There is a lot on the International Olympic Committee’s docket to be concerned about. 83% of the Japanese citizenry oppose holding the Games and an opinion published by The New England Journal of Medicine showed gaping holes in the IOC’s rules.
The least of the Committee’s concerns should be that of swim caps for Black hair. However, the Olympic Committee’s International Swimming Federation (FINA) said the design of the swim caps does not fit “the natural form of the head,” a statement eerily reminiscent of the eugenics movement propaganda that claimed Black anatomical and intellectual inferiority.
Wanting to encourage swimming throughout the global Black diaspora, an underrepresented demographic in aquatic sports, Michael Chapman and Toks Ahmed founded Soul Cap. It’s a British specialist brand of swim caps for textured and Black hair. They submitted their application to FINA for the caps to be worn at the Olympics to accommodate Black hair texture, especially Black hairstyles — braids, locs, extensions, or Senegalese twists — that are not commonly appropriated by white competitors in the sport. However, the water sports governing body straight-out denied Soul Cap, stating no athletes need “caps of such size and configuration.”
FINA’s rejection of the caps casts a pall on its purported welcoming of diversity. It sends, regrettably, a global message of rejection to Black and Brown and textured-hair athletes wanting to compete at an Olympic level.
Growing up, I was bombarded with stereotypes as to why Black Americans can’t swim: dense body mass; urban cities don’t have municipal pools; swimming is a white sport; Black girls do not like to get their processed straightened hair nappy
Nearly two thirds of Black children can’t swim. According to the Centers for Disease Control and Prevention, Black children die from drowning at a higher rate than white children — a particularly stark difference for Black children ages 10-14, who drown 7.6 times more frequently than white children.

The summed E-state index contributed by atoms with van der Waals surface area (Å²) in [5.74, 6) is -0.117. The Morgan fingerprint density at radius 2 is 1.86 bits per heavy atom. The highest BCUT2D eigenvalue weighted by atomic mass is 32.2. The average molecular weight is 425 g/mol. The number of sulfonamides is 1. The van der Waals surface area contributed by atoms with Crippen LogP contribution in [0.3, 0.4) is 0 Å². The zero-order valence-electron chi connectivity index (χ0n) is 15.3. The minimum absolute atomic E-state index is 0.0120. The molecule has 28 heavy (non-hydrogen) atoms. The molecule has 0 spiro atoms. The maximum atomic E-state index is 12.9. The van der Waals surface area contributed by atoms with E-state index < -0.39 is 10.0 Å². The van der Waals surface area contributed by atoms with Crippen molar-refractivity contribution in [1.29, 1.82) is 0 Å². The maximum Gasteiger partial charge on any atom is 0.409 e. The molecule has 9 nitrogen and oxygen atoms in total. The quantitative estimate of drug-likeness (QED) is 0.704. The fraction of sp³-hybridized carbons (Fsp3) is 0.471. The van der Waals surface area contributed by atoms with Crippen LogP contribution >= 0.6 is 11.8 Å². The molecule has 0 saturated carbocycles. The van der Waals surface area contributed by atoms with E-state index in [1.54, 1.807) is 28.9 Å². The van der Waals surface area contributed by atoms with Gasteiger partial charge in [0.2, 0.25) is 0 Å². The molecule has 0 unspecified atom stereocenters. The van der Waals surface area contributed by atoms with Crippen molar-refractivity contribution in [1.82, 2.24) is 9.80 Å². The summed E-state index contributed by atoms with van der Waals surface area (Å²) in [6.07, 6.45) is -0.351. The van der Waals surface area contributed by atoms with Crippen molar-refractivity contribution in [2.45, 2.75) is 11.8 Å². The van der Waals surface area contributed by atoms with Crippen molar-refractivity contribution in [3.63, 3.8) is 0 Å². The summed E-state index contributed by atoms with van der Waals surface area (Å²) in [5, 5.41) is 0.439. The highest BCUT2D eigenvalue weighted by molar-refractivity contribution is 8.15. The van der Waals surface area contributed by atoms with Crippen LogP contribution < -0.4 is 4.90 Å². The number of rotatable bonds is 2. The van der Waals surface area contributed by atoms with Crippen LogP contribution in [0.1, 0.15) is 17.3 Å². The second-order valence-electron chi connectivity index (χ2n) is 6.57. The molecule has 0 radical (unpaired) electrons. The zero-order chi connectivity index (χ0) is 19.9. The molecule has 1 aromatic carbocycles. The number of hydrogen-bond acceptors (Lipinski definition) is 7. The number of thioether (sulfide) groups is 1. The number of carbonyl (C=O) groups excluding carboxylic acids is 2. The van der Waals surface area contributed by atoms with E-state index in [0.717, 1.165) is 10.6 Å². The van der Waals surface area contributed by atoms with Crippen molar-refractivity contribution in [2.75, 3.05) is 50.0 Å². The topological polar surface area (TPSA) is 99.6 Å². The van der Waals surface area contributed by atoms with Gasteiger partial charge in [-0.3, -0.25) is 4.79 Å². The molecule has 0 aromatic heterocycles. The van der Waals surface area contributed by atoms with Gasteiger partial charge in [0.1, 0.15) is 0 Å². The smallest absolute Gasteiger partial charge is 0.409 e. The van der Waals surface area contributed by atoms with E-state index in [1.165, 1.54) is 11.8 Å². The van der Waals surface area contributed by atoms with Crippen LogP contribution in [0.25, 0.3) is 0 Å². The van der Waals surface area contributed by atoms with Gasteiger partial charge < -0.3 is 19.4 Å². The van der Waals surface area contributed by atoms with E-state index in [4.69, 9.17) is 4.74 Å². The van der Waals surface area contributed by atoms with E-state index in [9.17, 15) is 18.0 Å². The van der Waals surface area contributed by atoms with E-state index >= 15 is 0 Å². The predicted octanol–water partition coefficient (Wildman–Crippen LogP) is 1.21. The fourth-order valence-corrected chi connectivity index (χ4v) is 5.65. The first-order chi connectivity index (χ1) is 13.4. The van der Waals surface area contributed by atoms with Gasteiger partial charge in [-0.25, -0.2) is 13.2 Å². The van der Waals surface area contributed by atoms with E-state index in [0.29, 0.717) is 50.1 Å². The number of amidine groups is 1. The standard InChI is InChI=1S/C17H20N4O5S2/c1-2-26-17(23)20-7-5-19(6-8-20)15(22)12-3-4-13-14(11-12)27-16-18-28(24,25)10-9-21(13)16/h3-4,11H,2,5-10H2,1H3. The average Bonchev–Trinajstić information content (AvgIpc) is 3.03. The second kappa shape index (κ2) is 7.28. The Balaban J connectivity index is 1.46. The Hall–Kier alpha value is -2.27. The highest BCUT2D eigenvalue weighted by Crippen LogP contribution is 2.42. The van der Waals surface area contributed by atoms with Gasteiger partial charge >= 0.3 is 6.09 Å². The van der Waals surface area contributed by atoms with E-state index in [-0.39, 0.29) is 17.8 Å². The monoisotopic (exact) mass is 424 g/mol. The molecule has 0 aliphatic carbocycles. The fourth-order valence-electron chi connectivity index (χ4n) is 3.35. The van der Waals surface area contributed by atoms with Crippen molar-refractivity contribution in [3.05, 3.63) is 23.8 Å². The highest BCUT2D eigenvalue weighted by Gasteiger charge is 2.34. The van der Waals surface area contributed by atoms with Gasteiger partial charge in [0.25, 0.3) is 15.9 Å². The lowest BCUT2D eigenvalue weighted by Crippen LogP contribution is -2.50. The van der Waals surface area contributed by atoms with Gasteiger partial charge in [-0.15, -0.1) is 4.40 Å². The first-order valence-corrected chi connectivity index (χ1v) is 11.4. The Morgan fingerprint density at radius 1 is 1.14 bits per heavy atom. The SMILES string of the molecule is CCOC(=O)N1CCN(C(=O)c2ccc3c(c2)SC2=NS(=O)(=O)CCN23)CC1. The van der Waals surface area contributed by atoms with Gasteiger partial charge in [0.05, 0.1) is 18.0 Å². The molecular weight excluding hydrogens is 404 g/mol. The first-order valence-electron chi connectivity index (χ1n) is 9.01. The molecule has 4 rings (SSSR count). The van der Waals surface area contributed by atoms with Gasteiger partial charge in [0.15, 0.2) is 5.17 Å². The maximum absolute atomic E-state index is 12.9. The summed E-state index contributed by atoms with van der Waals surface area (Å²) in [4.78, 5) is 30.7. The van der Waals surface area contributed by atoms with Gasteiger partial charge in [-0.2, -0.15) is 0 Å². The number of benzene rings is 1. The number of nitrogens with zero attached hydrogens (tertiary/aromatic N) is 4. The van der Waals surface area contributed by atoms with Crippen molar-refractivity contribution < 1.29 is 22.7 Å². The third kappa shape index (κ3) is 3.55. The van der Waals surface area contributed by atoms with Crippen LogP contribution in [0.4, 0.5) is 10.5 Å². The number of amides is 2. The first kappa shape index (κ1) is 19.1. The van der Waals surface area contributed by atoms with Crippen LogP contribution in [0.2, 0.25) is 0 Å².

However, after a deeper dive below the surface, answers are revealed.
Slave masters prohibited Blacks from swimming. They saw swimming as a way to escape slavery. During the Jim Crow era, municipal pools were racially segregated. Protests desegregating pools were frequently drained or doused with acid. Civil rights activist and former Roxbury resident Mimi Jones, for instance, was part of the 1964 historic St. Augustine swim-in. Jones and her fellow protest swimmers jumped into the “White-only” Monson Motor Lodge pool. The owner of the hotel poured muriatic acid into the water. The photo of the incident is one of the iconic images of the era.
The criminalization of Black hair starts early — in sports, and more widely. In 2019, a 16-year-old high school Black wrestler had to make a quick-second decision about his hair before his match. A white referee had given him an ultimatum: Your hair covering doesn't conform to the rule book, so cut your dreadlocks or forfeit. The viral video of a white female trainer cutting off the athlete’s locs sent shockwaves across the country.
African American women and girls endure some of the most stringent standards concerning our hair, allowing racist workplaces, institutions and educators to discriminate against us without repercussion. In 2017, Mystic Valley Regional Charter School in Malden banned Black twins, Deanna and Mya Cook, from playing after-school sports and attending their prom, because they wore hair extensions to school, violating school policy. Massachusetts Attorney General Maura Healey stepped in on the twins’ behalf. Healey sent a letter to the school flatly stating that its policy “includes a number of prohibitions that are either unreasonably subjective or appear to effectively single out students of color.”
Representation is critical in dismantling traditionally “white-only” sports. Of the 26 women swimmers traveling to the Olympics, only two are Black — Simone Manuel of the United States and Alice Dearing of Great Britain. Simone Manuel is co-captain of the U.S. Olympic swim squad. Alice Dearing — who will be the first Black woman to swim for Great Britain — had partnered with Soul Cap in June before the caps were rejected.
FINA is now reconsidering its “one size fits all” swim cap guideline for this Olympics. But for the sport — and the Games — to flourish, I suggest by the next Olympics, FINA adopts the CROWN ACT (“Create a Respectful and Open World for Natural Hair”), a law prohibiting discrimination based on hairstyle and hair texture first adopted in California in 2019. Only then can FINA begin to uphold its mission: “providing a framework for increased participation, enhanced promotion, and global competitive success in the sport.”